The following Construction guidance note Produced in partnership with Clyde & Co provides comprehensive and up to date legal information covering:
The concept of 'handover' under an EPC contract is of fundamental importance. It determines when the main obligations and duties of the EPC contractor come to an end and when the EPC contractor's potential exposure to delay damages ceases. It also delineates when the employer takes possession of (and usually responsibility for) the site and, often, when the facility is able to commence its commercial operations.
Closely related to the concept of handover are those of testing and commissioning. The existence of such requirements under an EPC contract will, however, depend very much on the type of facility being constructed. If the facility involves infrastructure (be it a road or bridge) it is less likely that detailed testing and commissioning provisions will be required. On the other hand, if the facility includes complex mechanical and electrical equipment, testing and commissioning will be a necessity.
In respect of power plants and multifaceted structures such as hospitals these concepts are therefore of great significance. Indeed, the more innovative and sophisticated the machinery or plant, the more there is a need for detailed testing and commissioning provisions.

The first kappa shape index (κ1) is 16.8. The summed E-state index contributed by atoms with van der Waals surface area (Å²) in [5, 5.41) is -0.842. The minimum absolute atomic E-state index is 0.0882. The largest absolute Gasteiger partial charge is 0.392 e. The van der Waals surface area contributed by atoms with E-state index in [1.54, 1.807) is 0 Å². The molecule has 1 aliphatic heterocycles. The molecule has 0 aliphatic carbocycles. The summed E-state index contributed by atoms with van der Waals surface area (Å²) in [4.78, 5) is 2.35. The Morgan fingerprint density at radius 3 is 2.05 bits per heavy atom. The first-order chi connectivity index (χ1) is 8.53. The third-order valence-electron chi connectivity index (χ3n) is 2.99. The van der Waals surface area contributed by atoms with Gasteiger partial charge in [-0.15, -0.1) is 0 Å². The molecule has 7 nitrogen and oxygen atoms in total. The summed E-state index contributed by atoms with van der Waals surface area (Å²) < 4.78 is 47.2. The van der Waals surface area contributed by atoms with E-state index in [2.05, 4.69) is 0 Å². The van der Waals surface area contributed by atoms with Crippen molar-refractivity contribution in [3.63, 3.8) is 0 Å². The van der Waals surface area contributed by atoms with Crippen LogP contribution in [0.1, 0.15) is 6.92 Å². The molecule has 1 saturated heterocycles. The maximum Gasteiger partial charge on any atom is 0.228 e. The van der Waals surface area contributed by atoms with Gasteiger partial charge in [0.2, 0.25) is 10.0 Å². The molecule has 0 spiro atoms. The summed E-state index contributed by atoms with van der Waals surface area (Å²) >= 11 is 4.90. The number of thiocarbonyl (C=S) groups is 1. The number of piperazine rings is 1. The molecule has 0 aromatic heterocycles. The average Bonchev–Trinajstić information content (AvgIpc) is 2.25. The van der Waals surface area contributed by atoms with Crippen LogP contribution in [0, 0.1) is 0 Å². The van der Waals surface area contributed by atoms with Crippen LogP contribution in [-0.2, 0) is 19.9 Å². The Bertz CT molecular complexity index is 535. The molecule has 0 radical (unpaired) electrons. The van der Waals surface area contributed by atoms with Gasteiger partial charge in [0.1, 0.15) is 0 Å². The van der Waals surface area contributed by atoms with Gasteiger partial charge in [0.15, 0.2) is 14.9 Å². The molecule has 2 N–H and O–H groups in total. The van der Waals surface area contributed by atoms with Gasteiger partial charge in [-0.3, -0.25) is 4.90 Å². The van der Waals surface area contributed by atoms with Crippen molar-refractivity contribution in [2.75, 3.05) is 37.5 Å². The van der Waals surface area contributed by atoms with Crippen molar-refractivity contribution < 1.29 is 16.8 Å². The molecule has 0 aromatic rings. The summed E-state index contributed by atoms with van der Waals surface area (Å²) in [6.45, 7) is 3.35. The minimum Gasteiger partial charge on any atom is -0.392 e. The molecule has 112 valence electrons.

'Handover' signifies when the works have been completed in accordance with the contract and, as set out above, is the point at which the main obligations of the EPC contractor in relation to
**Trials are provided to all LexisPSL and LexisLibrary content, excluding Practice Compliance, Practice Management and Risk and Compliance, subscription packages are tailored to your specific needs. To discuss trialling these LexisPSL services please email customer service via our online form. Free trials are only available to individuals based in the UK. We may terminate this trial at any time or decide not to give a trial, for any reason. Trial includes one question to LexisAsk during the length of the trial.
To view the latest version of this document and thousands of others like it, sign-in to LexisPSL or register for a free trial.
Existing user? Sign-in
Take a free trial
0330 161 1234
To view our latest legal guidance content,sign-in to Lexis®PSL or register for a free trial.